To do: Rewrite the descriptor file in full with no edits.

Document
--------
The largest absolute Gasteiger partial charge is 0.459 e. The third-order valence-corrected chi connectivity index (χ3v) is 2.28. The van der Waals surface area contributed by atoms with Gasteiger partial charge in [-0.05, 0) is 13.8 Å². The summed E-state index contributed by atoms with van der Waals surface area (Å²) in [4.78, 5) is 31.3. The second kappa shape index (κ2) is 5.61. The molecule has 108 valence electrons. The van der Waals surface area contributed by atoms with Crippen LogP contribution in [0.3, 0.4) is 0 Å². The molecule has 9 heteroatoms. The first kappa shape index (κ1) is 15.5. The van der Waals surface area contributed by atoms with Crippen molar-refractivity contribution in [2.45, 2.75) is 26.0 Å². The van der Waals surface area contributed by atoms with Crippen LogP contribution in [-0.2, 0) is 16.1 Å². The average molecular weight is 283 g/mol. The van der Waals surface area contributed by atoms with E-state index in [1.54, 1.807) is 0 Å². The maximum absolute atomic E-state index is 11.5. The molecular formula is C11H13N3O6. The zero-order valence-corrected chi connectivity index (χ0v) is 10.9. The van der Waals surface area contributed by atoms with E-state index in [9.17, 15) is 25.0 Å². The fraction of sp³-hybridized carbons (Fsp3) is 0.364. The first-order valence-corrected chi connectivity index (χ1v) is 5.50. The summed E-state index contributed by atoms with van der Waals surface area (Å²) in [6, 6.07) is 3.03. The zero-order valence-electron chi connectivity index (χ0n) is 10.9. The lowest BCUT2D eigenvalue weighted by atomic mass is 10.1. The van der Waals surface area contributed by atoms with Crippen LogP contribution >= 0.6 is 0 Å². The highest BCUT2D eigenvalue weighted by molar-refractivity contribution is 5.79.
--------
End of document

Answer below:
The largest absolute Gasteiger partial charge is 0.459 e. The third-order valence-corrected chi connectivity index (χ3v) is 2.28. The van der Waals surface area contributed by atoms with Gasteiger partial charge in [-0.05, 0) is 13.8 Å². The summed E-state index contributed by atoms with van der Waals surface area (Å²) in [4.78, 5) is 31.3. The second kappa shape index (κ2) is 5.61. The molecule has 108 valence electrons. The van der Waals surface area contributed by atoms with Crippen LogP contribution in [0.3, 0.4) is 0 Å². The molecule has 9 heteroatoms. The first kappa shape index (κ1) is 15.5. The van der Waals surface area contributed by atoms with Crippen molar-refractivity contribution in [2.45, 2.75) is 26.0 Å². The van der Waals surface area contributed by atoms with Crippen LogP contribution in [-0.2, 0) is 16.1 Å². The average molecular weight is 283 g/mol. The van der Waals surface area contributed by atoms with E-state index in [1.54, 1.807) is 0 Å². The maximum absolute atomic E-state index is 11.5. The molecular formula is C11H13N3O6. The zero-order valence-corrected chi connectivity index (χ0v) is 10.9. The van der Waals surface area contributed by atoms with E-state index in [9.17, 15) is 25.0 Å². The fraction of sp³-hybridized carbons (Fsp3) is 0.364. The first-order valence-corrected chi connectivity index (χ1v) is 5.50. The summed E-state index contributed by atoms with van der Waals surface area (Å²) in [6, 6.07) is 3.03. The zero-order valence-electron chi connectivity index (χ0n) is 10.9. The lowest BCUT2D eigenvalue weighted by atomic mass is 10.1. The van der Waals surface area contributed by atoms with Crippen LogP contribution >= 0.6 is 0 Å². The highest BCUT2D eigenvalue weighted by molar-refractivity contribution is 5.79.